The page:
Still bodies: a disability-informed approach to stasis in theatre

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This research project approaches both questions from the perspective of disability as a complexly embodied phenomenon that provides an epistemological position from which to explore whether the theatrical event, considered as an instance of participatory sense-making bounded by embodied knowledge shared between actors and spectators, may support the participation of immobile bodies and in which ways. The methodological approach used in this project is rooted in complex embodiment and its related notion of misfit, that moment when we become aware that the harmonious flow of our experience is contingent on the dynamics between our bodies and the environments they inhabit. This project explores whether a body experiences misfit or not at any given moment, how those moments of misfit become an ongoing experience of disability, and how misfit provides a common point between disabled and nondisabled perspectives. This common point supports my explorations from the outsider location of a nondisabled person, in an attempt to develop a disability approach to research based on empathy. This approach is crystallised in a methodological loop where I locate myself on the outside, perform a series of actions to induce moments of misfit, analyse the resulting experience, reformulate the boundaries between inside and outside and start again. Through theoretical and practical work I have explored the relationship between misfit and movement trying to tease out ways to approach the theatrical event from immobility. Focusing on movement as a characteristic of living organisms, my work has examined its relationship with stillness and what seems to be a flexible boundary between them. Intuitively, what is regarded as stillness may well be considered movement when examined at a narrower scale. Likewise, movement may turn into stillness when the scale of examination shifts to a wider scale. As a result of this exploration, I will introduce the notion of ‘stasis’ as a perceptual threshold, in particular, the perceptual threshold where moving becomes not-moving, and I will propose several applications of stasis that may yield productive insights into theatre practice and the dynamics of the theatrical event in future research projects.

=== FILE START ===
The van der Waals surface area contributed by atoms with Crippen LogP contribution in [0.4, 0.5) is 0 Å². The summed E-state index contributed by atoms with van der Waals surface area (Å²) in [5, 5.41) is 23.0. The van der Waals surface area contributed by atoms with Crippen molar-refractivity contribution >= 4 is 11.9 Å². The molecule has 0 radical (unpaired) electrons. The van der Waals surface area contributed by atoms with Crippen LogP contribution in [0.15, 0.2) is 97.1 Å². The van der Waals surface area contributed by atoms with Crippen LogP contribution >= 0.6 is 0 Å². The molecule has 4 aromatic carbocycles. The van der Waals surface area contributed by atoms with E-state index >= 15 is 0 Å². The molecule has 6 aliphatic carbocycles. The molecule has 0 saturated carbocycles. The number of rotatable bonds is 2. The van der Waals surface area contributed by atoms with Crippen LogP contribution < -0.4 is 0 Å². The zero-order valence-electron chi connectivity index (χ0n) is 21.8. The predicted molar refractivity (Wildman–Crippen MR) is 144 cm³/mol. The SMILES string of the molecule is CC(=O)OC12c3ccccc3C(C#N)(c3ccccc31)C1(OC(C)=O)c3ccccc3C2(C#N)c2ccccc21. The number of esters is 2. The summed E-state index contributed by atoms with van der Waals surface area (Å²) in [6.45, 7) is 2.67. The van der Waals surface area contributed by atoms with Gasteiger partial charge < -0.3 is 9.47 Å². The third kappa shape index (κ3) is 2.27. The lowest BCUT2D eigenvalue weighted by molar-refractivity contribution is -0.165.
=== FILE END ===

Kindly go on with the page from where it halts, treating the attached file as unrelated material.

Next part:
Tesis (Doctorado en Artes, Mención Estudios y Prácticas Teatrales)--Pontificia Universidad Católica de Chile, 2021
Práctica teatral desde la inmovilidad, Estasis en el teatro